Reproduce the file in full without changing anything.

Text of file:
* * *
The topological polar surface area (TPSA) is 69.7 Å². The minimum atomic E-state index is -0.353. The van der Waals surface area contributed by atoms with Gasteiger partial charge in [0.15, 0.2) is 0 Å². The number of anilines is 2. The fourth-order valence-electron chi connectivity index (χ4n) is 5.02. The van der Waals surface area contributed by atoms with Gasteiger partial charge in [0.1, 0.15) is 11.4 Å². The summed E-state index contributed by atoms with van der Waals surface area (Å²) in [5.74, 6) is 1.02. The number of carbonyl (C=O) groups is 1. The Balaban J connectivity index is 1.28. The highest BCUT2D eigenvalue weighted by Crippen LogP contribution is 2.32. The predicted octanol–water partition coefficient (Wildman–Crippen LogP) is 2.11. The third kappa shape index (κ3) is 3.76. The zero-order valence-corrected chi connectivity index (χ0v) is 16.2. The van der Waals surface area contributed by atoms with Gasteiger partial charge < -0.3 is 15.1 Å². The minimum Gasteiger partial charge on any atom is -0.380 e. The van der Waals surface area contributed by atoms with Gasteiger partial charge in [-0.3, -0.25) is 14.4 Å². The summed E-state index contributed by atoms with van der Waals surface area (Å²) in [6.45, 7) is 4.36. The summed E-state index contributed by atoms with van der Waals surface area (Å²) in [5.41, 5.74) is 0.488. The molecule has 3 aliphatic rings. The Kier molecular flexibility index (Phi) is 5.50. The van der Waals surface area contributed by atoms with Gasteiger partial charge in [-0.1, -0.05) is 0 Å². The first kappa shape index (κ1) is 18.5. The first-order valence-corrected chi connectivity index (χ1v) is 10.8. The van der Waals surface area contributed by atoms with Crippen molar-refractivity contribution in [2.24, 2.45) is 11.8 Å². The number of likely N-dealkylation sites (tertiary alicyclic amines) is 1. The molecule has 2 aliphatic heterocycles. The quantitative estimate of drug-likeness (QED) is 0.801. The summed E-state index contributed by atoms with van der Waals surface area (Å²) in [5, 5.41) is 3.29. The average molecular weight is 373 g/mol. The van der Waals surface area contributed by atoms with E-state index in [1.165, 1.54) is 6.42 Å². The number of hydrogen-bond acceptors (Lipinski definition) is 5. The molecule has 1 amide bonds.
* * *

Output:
The topological polar surface area (TPSA) is 69.7 Å². The minimum atomic E-state index is -0.353. The van der Waals surface area contributed by atoms with Gasteiger partial charge in [0.15, 0.2) is 0 Å². The number of anilines is 2. The fourth-order valence-electron chi connectivity index (χ4n) is 5.02. The van der Waals surface area contributed by atoms with Gasteiger partial charge in [0.1, 0.15) is 11.4 Å². The summed E-state index contributed by atoms with van der Waals surface area (Å²) in [5.74, 6) is 1.02. The number of carbonyl (C=O) groups is 1. The Balaban J connectivity index is 1.28. The highest BCUT2D eigenvalue weighted by Crippen LogP contribution is 2.32. The predicted octanol–water partition coefficient (Wildman–Crippen LogP) is 2.11. The third kappa shape index (κ3) is 3.76. The zero-order valence-corrected chi connectivity index (χ0v) is 16.2. The van der Waals surface area contributed by atoms with Gasteiger partial charge < -0.3 is 15.1 Å². The minimum Gasteiger partial charge on any atom is -0.380 e. The van der Waals surface area contributed by atoms with Gasteiger partial charge in [-0.3, -0.25) is 14.4 Å². The summed E-state index contributed by atoms with van der Waals surface area (Å²) in [6.45, 7) is 4.36. The summed E-state index contributed by atoms with van der Waals surface area (Å²) in [5.41, 5.74) is 0.488. The molecule has 3 aliphatic rings. The Kier molecular flexibility index (Phi) is 5.50. The van der Waals surface area contributed by atoms with Gasteiger partial charge in [-0.1, -0.05) is 0 Å². The first kappa shape index (κ1) is 18.5. The first-order valence-corrected chi connectivity index (χ1v) is 10.8. The van der Waals surface area contributed by atoms with Crippen molar-refractivity contribution in [2.24, 2.45) is 11.8 Å². The number of likely N-dealkylation sites (tertiary alicyclic amines) is 1. The molecule has 2 aliphatic heterocycles. The quantitative estimate of drug-likeness (QED) is 0.801. The summed E-state index contributed by atoms with van der Waals surface area (Å²) in [5, 5.41) is 3.29. The average molecular weight is 373 g/mol. The van der Waals surface area contributed by atoms with E-state index in [1.165, 1.54) is 6.42 Å². The number of hydrogen-bond acceptors (Lipinski definition) is 5. The molecule has 1 amide bonds.